David Cameron yesterday called for reform of the European Court of Human Rights to prevent it turning into ‘a small claims court’ that was  ‘swamped’ by ‘spurious’ cases.

The Prime Minister insisted that human rights was a cause that ‘ran deep in the British heart and long in British history’. ‘We are not and never will be a country that walks on by while human rights are trampled into the dust. This has a lot to do with Britain’s national character – a love of freedom and an instinctive loathing of over-mighty authority. But it is also about our national interest – to live, travel and trade in a more open, secure world.’

However Cameron  argued that the court was ‘under threat’. ‘We have seen a massive inflation in the number of cases. In the first 40 years of its existence, 45,000 cases were presented to the court. In 2010 alone, 61,300 applications were presented… the very purpose of the Court – to prevent the most serious violations of human rights – is under threat.’

  • You can a full transcript of the speech HERE.
  • You can read Matt Evan’s on the PM’s speech and the Abu Qatada case HERE.
  • You can read about the Coalition government and human rights HERE.

 

From the PM’s speech:

Court of the fourth instance: the PM talked of ‘the risk’ of turning the European Court of Human Rights into a court of “fourth instance”’.

‘In effect that gives an extra bite of the cherry to anyone who is dissatisfied with a domestic ruling, even where that judgement is reasonable, well-founded, and in line with the Convention.

Quite simply, the Court has got to be able to fully protect itself against spurious cases when they have been dealt with at the national level.’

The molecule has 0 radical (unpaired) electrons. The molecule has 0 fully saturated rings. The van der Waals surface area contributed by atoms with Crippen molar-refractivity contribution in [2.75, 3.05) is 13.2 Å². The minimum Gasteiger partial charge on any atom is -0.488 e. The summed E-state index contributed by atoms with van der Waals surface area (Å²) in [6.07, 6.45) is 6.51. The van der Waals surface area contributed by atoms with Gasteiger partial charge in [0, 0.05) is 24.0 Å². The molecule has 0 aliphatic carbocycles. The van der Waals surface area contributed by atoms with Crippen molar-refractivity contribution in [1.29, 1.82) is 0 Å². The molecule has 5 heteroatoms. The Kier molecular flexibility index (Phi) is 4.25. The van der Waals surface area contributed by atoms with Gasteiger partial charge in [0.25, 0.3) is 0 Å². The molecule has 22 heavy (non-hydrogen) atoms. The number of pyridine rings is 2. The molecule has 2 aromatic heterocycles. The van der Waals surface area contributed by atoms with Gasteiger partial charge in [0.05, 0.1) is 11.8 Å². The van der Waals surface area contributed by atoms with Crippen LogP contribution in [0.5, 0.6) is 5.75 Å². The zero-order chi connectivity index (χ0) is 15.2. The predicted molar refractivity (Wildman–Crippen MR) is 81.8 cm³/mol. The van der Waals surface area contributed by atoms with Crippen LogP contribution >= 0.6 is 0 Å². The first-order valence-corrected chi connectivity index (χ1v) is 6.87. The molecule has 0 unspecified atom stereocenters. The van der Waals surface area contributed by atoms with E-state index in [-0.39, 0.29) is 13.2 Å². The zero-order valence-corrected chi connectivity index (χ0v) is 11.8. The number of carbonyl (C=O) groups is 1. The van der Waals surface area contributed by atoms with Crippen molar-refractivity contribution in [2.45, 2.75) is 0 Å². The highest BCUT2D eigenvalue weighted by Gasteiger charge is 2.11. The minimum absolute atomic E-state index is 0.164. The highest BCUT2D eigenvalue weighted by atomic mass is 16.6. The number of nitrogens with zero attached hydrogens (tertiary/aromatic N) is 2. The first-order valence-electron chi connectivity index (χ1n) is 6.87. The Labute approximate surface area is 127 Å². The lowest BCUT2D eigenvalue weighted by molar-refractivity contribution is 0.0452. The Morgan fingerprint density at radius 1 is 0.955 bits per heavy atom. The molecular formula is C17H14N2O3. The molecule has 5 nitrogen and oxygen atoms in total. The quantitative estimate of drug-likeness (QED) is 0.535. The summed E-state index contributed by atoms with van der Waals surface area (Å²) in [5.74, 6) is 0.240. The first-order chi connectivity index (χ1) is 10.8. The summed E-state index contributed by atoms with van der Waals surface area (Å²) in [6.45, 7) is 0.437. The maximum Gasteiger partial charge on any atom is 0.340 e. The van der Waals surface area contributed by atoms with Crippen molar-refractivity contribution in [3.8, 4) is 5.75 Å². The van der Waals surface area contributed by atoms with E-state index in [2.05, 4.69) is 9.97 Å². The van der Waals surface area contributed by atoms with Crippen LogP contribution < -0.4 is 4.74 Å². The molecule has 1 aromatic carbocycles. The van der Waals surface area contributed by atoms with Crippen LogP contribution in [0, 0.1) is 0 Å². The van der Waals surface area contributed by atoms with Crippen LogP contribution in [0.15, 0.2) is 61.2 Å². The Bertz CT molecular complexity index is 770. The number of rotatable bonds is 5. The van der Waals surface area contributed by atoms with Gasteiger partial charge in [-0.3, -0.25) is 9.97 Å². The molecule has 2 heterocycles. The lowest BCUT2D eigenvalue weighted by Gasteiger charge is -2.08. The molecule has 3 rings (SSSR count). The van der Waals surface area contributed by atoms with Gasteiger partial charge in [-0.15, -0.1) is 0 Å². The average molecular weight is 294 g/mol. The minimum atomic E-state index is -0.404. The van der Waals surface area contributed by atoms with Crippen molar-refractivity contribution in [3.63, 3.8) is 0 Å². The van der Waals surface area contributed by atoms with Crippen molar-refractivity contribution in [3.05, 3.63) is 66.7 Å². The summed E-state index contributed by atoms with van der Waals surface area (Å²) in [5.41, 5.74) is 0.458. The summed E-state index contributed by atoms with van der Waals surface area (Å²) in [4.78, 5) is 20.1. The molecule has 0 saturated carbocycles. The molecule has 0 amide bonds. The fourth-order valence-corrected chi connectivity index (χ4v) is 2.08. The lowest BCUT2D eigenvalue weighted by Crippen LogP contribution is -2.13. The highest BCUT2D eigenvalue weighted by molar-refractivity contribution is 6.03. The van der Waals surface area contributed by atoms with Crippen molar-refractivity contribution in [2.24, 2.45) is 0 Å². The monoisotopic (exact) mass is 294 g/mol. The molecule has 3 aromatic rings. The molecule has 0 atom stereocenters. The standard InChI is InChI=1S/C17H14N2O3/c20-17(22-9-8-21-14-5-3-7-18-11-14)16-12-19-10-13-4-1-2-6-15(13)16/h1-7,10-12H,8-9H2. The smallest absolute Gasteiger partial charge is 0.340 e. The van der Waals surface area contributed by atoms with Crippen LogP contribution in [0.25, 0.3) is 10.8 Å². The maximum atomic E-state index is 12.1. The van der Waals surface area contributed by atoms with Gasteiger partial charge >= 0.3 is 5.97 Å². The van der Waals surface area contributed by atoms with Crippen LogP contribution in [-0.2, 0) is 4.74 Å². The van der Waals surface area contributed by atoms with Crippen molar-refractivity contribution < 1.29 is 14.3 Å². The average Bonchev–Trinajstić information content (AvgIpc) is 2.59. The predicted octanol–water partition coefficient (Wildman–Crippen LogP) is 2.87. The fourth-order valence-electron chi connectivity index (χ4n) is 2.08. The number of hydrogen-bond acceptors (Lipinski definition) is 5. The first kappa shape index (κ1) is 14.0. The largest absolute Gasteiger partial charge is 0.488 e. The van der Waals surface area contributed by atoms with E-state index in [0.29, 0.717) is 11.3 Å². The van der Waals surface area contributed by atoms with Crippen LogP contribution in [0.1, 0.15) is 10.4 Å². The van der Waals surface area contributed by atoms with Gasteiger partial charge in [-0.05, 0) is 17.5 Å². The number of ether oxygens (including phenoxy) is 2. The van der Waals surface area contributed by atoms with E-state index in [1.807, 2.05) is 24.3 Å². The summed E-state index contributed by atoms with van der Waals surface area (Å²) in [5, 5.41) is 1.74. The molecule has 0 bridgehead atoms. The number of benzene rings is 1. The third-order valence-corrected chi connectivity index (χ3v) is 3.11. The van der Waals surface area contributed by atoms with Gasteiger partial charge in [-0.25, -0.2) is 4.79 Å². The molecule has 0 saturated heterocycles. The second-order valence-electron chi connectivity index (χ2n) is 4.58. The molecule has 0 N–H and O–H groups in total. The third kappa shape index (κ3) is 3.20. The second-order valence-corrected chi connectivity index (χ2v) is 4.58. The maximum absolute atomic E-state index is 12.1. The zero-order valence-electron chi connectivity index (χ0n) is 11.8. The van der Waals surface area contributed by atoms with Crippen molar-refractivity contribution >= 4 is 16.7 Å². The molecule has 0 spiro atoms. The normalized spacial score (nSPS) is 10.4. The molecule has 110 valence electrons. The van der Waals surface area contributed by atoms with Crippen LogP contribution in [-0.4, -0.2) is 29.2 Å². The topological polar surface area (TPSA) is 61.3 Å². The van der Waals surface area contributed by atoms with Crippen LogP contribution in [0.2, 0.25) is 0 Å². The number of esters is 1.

Slim margin of appreciation:  The PM also said that it ‘felt to us in national governments that the ‘margin of appreciation’ – which allows for different interpretations of the Convention – has shrunk’ and that ‘not enough account is being taken of democratic decisions by national parliaments’. ‘As the margin of appreciation has shrunk, so controversy has grown.’

Right moment for reform: The PM argued that the court should be ‘free to deal with the most serious violations of human rights’ and ‘not swamped with an endless backlog of cases’. The Court should ‘not act as a small claims court’ and ‘not undermine its own reputation by going over national decisions where it does not need to’.

 

 

 

Profile photo of Jon Robins About Jon Robins
Jon is editor of the Justice Gap. He is a freelance journalist. Jon's books include The First Miscarriage of Justice (Waterside Press, 2014), The Justice Gap (LAG, 2009) and People Power (Daily Telegraph/LawPack, 2008). Jon is a journalism lecturer at Winchester University and a visiting senior fellow in access to justice at the University of Lincoln. He is twice winner of the Bar Council's journalism award (2015 and 2005) and is shortlisted for this year's Criminal Justice Alliance's journalism award

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1 Comment

  • Anonymous February 2, 2012 12:30 pm

    Mr Cameron’s record on judicial issues is not very inspiring. His attack on the Supreme Court for giving effect to convention rights on removal from the sex offenders register (which he described as “offensive”) and the ECHR over the right of prisoners to vote (which he said made him “physically ill”) were both squarely aimed at playing tough to the tabloids.

    The problem that he has is that he is now making some valid points about the need for reform but his ill-considered earlier comments come back to haunt him as shown by the “attack” on him made by Sir Nicholas Bratza. It is well worth reading the MailOnline story on this which manages with great skill to report Sir Nicholas’ views whilst quietly rubbishing the court.

    As Mr Cameron might eventually understand – you can’t pick and choose with human rights.

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